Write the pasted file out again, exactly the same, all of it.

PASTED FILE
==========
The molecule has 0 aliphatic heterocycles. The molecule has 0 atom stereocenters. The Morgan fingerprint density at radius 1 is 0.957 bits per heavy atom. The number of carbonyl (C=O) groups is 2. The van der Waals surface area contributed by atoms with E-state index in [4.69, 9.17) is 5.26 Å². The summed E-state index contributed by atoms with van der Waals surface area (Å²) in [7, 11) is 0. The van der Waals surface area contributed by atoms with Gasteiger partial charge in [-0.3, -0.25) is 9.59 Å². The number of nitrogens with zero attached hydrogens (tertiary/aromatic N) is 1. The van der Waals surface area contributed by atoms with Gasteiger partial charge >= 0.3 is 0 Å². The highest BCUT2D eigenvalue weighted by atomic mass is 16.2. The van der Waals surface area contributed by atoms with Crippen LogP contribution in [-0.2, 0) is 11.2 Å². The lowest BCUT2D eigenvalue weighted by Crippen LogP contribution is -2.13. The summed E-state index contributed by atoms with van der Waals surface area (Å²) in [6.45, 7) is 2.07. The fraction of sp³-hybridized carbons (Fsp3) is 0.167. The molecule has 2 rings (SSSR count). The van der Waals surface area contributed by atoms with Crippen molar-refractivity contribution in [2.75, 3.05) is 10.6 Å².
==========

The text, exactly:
The molecule has 0 aliphatic heterocycles. The molecule has 0 atom stereocenters. The Morgan fingerprint density at radius 1 is 0.957 bits per heavy atom. The number of carbonyl (C=O) groups is 2. The van der Waals surface area contributed by atoms with E-state index in [4.69, 9.17) is 5.26 Å². The summed E-state index contributed by atoms with van der Waals surface area (Å²) in [7, 11) is 0. The van der Waals surface area contributed by atoms with Gasteiger partial charge in [-0.3, -0.25) is 9.59 Å². The number of nitrogens with zero attached hydrogens (tertiary/aromatic N) is 1. The van der Waals surface area contributed by atoms with Gasteiger partial charge >= 0.3 is 0 Å². The highest BCUT2D eigenvalue weighted by atomic mass is 16.2. The van der Waals surface area contributed by atoms with Crippen LogP contribution in [-0.2, 0) is 11.2 Å². The lowest BCUT2D eigenvalue weighted by Crippen LogP contribution is -2.13. The summed E-state index contributed by atoms with van der Waals surface area (Å²) in [6.45, 7) is 2.07. The fraction of sp³-hybridized carbons (Fsp3) is 0.167. The molecule has 2 rings (SSSR count). The van der Waals surface area contributed by atoms with Crippen molar-refractivity contribution in [2.75, 3.05) is 10.6 Å².